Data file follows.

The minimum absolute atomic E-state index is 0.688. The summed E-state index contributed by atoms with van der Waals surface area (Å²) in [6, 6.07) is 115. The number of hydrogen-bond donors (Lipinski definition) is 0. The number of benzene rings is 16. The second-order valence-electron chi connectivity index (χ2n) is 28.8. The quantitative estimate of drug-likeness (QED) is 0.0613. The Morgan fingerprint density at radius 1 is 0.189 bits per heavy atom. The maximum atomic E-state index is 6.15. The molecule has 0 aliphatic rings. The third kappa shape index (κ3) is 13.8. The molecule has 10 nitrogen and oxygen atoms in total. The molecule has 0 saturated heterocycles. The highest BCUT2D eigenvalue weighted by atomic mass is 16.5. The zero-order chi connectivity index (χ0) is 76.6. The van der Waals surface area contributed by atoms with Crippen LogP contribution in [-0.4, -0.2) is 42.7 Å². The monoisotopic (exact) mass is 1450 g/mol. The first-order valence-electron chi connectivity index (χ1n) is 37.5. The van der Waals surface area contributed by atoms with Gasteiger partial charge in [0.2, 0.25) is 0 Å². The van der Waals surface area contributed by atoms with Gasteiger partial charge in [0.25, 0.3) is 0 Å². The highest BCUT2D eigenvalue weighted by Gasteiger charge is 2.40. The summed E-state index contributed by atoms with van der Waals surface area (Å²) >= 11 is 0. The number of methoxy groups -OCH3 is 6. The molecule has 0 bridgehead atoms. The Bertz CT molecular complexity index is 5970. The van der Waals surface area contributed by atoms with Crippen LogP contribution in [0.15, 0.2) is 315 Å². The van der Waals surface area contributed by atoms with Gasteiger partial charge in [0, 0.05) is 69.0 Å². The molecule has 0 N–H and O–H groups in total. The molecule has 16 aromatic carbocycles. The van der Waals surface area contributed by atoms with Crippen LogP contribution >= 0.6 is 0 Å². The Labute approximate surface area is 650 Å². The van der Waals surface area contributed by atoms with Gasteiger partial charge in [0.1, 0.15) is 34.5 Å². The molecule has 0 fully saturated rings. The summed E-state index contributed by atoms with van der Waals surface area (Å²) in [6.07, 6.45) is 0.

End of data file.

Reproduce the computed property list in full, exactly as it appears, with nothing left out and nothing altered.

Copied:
The minimum absolute atomic E-state index is 0.688. The summed E-state index contributed by atoms with van der Waals surface area (Å²) in [6, 6.07) is 115. The number of hydrogen-bond donors (Lipinski definition) is 0. The number of benzene rings is 16. The second-order valence-electron chi connectivity index (χ2n) is 28.8. The quantitative estimate of drug-likeness (QED) is 0.0613. The Morgan fingerprint density at radius 1 is 0.189 bits per heavy atom. The maximum atomic E-state index is 6.15. The molecule has 0 aliphatic rings. The third kappa shape index (κ3) is 13.8. The molecule has 10 nitrogen and oxygen atoms in total. The molecule has 0 saturated heterocycles. The highest BCUT2D eigenvalue weighted by atomic mass is 16.5. The zero-order chi connectivity index (χ0) is 76.6. The van der Waals surface area contributed by atoms with Crippen LogP contribution in [-0.4, -0.2) is 42.7 Å². The monoisotopic (exact) mass is 1450 g/mol. The first-order valence-electron chi connectivity index (χ1n) is 37.5. The van der Waals surface area contributed by atoms with Gasteiger partial charge in [0.2, 0.25) is 0 Å². The van der Waals surface area contributed by atoms with Gasteiger partial charge in [0.25, 0.3) is 0 Å². The highest BCUT2D eigenvalue weighted by Gasteiger charge is 2.40. The summed E-state index contributed by atoms with van der Waals surface area (Å²) >= 11 is 0. The number of methoxy groups -OCH3 is 6. The molecule has 0 bridgehead atoms. The Bertz CT molecular complexity index is 5970. The van der Waals surface area contributed by atoms with Crippen LogP contribution in [0.15, 0.2) is 315 Å². The van der Waals surface area contributed by atoms with Gasteiger partial charge in [0, 0.05) is 69.0 Å². The molecule has 0 N–H and O–H groups in total. The molecule has 16 aromatic carbocycles. The van der Waals surface area contributed by atoms with Crippen LogP contribution >= 0.6 is 0 Å². The Labute approximate surface area is 650 Å². The van der Waals surface area contributed by atoms with Gasteiger partial charge in [0.1, 0.15) is 34.5 Å². The molecule has 0 fully saturated rings. The summed E-state index contributed by atoms with van der Waals surface area (Å²) in [6.07, 6.45) is 0.